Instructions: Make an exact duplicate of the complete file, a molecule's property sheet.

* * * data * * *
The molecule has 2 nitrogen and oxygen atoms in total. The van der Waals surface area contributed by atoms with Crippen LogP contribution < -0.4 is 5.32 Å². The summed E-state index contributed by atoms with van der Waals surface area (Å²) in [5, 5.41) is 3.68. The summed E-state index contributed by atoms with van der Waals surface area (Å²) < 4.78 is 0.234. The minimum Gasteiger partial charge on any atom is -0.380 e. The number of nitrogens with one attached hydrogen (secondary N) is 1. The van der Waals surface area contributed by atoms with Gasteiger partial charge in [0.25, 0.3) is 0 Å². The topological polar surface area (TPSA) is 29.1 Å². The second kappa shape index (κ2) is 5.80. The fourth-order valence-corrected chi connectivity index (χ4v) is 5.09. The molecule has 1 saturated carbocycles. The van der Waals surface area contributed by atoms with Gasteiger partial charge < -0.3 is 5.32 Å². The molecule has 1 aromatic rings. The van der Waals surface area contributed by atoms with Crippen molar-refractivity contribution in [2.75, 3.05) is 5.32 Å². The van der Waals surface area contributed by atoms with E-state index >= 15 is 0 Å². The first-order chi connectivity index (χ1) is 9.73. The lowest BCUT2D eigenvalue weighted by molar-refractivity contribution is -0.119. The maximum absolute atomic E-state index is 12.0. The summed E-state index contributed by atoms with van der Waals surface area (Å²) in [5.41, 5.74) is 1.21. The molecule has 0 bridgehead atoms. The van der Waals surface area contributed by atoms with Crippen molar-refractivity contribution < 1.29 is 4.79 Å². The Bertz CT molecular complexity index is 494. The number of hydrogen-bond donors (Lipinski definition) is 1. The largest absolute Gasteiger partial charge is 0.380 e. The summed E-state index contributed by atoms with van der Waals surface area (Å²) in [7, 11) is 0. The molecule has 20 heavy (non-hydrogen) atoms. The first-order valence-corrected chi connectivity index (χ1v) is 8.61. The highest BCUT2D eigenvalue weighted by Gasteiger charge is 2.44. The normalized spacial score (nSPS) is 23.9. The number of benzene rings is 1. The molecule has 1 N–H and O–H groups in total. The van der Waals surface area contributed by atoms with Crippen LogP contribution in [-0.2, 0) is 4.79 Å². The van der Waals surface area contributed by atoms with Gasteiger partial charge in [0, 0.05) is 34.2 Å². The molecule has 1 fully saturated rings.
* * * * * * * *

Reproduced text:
The molecule has 2 nitrogen and oxygen atoms in total. The van der Waals surface area contributed by atoms with Crippen LogP contribution < -0.4 is 5.32 Å². The summed E-state index contributed by atoms with van der Waals surface area (Å²) in [5, 5.41) is 3.68. The summed E-state index contributed by atoms with van der Waals surface area (Å²) < 4.78 is 0.234. The minimum Gasteiger partial charge on any atom is -0.380 e. The number of nitrogens with one attached hydrogen (secondary N) is 1. The van der Waals surface area contributed by atoms with Gasteiger partial charge in [0.25, 0.3) is 0 Å². The topological polar surface area (TPSA) is 29.1 Å². The second kappa shape index (κ2) is 5.80. The fourth-order valence-corrected chi connectivity index (χ4v) is 5.09. The molecule has 1 saturated carbocycles. The van der Waals surface area contributed by atoms with Gasteiger partial charge < -0.3 is 5.32 Å². The molecule has 1 aromatic rings. The van der Waals surface area contributed by atoms with Crippen molar-refractivity contribution in [2.75, 3.05) is 5.32 Å². The van der Waals surface area contributed by atoms with E-state index >= 15 is 0 Å². The first-order chi connectivity index (χ1) is 9.73. The lowest BCUT2D eigenvalue weighted by molar-refractivity contribution is -0.119. The maximum absolute atomic E-state index is 12.0. The summed E-state index contributed by atoms with van der Waals surface area (Å²) in [5.41, 5.74) is 1.21. The molecule has 0 bridgehead atoms. The van der Waals surface area contributed by atoms with Crippen molar-refractivity contribution < 1.29 is 4.79 Å². The Bertz CT molecular complexity index is 494. The number of hydrogen-bond donors (Lipinski definition) is 1. The largest absolute Gasteiger partial charge is 0.380 e. The summed E-state index contributed by atoms with van der Waals surface area (Å²) in [7, 11) is 0. The molecule has 20 heavy (non-hydrogen) atoms. The first-order valence-corrected chi connectivity index (χ1v) is 8.61. The highest BCUT2D eigenvalue weighted by Gasteiger charge is 2.44. The normalized spacial score (nSPS) is 23.9. The number of benzene rings is 1. The molecule has 1 N–H and O–H groups in total. The van der Waals surface area contributed by atoms with Crippen LogP contribution in [-0.2, 0) is 4.79 Å². The van der Waals surface area contributed by atoms with Gasteiger partial charge in [0, 0.05) is 34.2 Å². The molecule has 1 fully saturated rings.